Buying Guide for Boat Bilge Pumps
Boat bilge pumps are safety devices used on most boats worldwide to protect the hull against water entry by directing water flow into the bilge, where it drains and is taken out of the hull before the water enters through the ballast holes. There are many boat bilge pumps, with the most common being positive displacement pumps or positive displacement ballast pumps, driven by a series of gears from the engine or generator, powering a pump impeller inside the bilge.
Benefits of Boat Bilge Pump
Liquids from leaks, drainage, and washdown are eventually drained into the bilge wells of ships. These wells will overflow if not maintained, which will cause problems in the engine room. The balance of the boat will be affected if one compartment floods because oily water will get to the machinery. Aside from that, the oily water could damage machinery. All these can be prevents by the boat bilge pumps
Bilge pumps are responsible for pumping water from bilge wells every day, but they can also be lifesavers in an emergency. If there is a small hole in your ship, a bilge pump might drain it more quickly than it comes in, depending on the size of the hole and the pump's GPM. If you experience an emergency, it is highly recommended that you install a drainage pump with the greatest possible capacity. You can also use ballast and firefighting pumps to help pump out the water.
A boat bilge pump is simple to use, has a high capacity, and is low cost, and can handle small debris. It can also provide a constant flow. These factors have led to centrifugal bilge pumps replacing the reciprocating bilge pumps.
Bilge pumps have the capability of self-priming, which is their main advantage. Pumping is done by means of a piston. In a pump chamber, when the piston moves downward, water is sucked into the chamber, and when it moves upward, water pressure is increased inside the chamber.
Factor consider before buying Boat Bilge Pump
You should expect that the pump won't reach its theoretical capacity based on its gallons per hour rating, since other factors, such as hose diameter and height to the bilge outlet, will substantially reduce a pump's performance. The maximum capacity of any pump is about 60%. Avoid cheap, corrugated bilge hoses, whose corrugated surface can greatly reduce pumping capacity. Vinyl or sanitation hoses of smooth, reinforced construction are a better alternative.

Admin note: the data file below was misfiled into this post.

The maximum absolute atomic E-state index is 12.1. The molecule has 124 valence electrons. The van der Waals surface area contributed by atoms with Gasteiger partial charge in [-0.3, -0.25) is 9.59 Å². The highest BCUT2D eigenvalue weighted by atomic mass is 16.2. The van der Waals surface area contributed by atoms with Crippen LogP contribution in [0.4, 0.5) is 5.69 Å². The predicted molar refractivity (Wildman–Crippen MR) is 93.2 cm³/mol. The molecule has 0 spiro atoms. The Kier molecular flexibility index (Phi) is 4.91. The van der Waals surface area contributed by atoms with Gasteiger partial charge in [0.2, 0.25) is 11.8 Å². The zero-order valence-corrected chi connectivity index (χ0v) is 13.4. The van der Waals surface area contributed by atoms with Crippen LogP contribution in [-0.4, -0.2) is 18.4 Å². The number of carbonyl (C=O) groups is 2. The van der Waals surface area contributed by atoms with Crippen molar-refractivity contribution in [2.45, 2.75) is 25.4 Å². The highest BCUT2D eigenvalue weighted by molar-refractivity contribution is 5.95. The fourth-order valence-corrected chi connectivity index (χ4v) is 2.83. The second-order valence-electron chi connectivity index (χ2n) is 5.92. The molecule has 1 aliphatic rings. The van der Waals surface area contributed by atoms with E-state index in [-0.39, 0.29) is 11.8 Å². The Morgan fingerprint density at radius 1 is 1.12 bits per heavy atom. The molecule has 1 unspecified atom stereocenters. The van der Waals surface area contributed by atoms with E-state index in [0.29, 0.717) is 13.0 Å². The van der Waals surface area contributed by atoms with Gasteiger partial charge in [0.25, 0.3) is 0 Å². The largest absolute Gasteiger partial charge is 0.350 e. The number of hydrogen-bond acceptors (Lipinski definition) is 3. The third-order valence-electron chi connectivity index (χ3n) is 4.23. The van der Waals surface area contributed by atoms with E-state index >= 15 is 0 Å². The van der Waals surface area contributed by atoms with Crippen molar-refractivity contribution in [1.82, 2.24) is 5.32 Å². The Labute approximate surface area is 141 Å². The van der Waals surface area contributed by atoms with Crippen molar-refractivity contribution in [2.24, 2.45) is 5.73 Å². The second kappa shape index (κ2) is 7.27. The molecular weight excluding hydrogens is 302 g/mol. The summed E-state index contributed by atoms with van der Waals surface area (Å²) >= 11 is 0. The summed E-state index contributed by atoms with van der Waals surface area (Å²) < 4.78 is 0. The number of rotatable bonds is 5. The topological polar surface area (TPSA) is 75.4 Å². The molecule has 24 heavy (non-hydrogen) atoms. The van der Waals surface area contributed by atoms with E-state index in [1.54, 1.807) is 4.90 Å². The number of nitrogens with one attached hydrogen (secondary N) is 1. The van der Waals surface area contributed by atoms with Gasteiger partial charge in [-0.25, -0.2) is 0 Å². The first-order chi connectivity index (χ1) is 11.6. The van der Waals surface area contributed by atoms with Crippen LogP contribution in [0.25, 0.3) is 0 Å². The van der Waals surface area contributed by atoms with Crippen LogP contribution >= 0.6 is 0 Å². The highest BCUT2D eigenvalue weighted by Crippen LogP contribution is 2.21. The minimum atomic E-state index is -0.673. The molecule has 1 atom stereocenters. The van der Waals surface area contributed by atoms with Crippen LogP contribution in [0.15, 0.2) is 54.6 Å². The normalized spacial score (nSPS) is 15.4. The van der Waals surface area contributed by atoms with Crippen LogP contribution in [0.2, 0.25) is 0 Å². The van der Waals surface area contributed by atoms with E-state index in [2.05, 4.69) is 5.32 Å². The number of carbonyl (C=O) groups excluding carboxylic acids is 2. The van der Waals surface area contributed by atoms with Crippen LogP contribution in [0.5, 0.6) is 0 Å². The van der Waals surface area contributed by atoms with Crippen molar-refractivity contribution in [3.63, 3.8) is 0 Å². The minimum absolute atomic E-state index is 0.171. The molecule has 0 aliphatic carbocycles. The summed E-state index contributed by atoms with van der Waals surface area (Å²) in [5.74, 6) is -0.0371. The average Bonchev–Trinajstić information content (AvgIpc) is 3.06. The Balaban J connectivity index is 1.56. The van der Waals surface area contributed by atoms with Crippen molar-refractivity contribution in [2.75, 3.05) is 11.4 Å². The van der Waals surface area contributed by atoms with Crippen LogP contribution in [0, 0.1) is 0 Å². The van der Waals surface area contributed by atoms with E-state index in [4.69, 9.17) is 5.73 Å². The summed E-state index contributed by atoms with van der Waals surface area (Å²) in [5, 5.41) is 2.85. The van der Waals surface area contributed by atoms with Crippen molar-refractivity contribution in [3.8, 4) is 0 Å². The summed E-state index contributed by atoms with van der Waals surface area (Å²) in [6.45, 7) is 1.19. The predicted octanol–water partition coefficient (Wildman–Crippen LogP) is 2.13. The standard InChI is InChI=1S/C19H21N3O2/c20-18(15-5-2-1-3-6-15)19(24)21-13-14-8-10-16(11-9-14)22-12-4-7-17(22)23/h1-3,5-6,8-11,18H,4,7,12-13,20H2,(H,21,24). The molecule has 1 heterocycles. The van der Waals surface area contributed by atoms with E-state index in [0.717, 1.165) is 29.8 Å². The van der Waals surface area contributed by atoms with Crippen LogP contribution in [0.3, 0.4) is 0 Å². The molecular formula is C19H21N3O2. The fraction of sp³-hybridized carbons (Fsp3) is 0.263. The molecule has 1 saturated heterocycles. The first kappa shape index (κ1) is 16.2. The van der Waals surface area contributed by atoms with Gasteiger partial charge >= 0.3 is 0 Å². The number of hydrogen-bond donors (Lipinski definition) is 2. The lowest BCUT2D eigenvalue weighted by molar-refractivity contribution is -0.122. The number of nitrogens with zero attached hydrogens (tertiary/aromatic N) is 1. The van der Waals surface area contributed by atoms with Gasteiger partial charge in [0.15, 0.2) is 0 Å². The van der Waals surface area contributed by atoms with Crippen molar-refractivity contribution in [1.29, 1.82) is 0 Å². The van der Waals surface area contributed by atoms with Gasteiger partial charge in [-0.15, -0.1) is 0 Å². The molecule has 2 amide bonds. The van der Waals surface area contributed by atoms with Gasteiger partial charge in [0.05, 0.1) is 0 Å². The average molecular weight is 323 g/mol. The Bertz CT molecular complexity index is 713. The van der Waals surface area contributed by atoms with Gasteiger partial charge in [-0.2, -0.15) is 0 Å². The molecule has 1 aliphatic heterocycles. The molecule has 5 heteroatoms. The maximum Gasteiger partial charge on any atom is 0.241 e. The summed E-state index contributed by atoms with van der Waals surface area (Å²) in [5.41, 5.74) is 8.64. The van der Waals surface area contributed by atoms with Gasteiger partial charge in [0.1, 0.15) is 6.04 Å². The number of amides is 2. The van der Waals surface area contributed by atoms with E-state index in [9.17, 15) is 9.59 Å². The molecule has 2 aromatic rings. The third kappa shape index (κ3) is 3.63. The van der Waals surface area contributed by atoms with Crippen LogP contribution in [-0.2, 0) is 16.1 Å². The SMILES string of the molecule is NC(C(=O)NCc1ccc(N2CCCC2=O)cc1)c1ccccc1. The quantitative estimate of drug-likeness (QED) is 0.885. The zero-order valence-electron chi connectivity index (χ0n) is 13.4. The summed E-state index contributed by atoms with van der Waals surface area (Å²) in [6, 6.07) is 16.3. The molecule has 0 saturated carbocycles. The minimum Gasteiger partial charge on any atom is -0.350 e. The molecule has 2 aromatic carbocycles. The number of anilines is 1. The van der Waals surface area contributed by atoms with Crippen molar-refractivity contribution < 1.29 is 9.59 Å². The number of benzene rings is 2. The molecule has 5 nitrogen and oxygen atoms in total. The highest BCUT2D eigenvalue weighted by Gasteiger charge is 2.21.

Look for bilge pumps with prewired float switches or pumps that detect water by spinning the impeller every few minutes and detecting it via an inductive draw. If the pump is to be turned on when the water is present, an external float switch or electronic water-sensing switch could be added.
Many small boats come from the factory with just one bilge pump, but it is recommended that you have at least two in case one fails. Make sure the backup pump is installed higher than the primary pump to prevent the primary pump from being overwhelmed with water.
Check to see if your battery switch is in the 'on' position if your helm pump does not operate either in the automatic or manual mode. To verify if your electronic hardware works, operate a few other pieces. If your battery doesn't react, it is possible it needs to be recharged or replaced.
The most important point to keep in mind when choosing a bilge pump is to match the pump to the bilge job. The most common bilge pumps are submersible pumps. They are installed in the bilge and connect to the discharge hose that runs to a discharge point in the boat.
If a submersible pump is not powerful enough, it will not be able to remove the water from the bilge fast enough, leaving the pump to work harder and possibly burn out. Just make sure that you pick a reliable pump to get the job done. That will keep your boat stable and ensure that your crew is safe.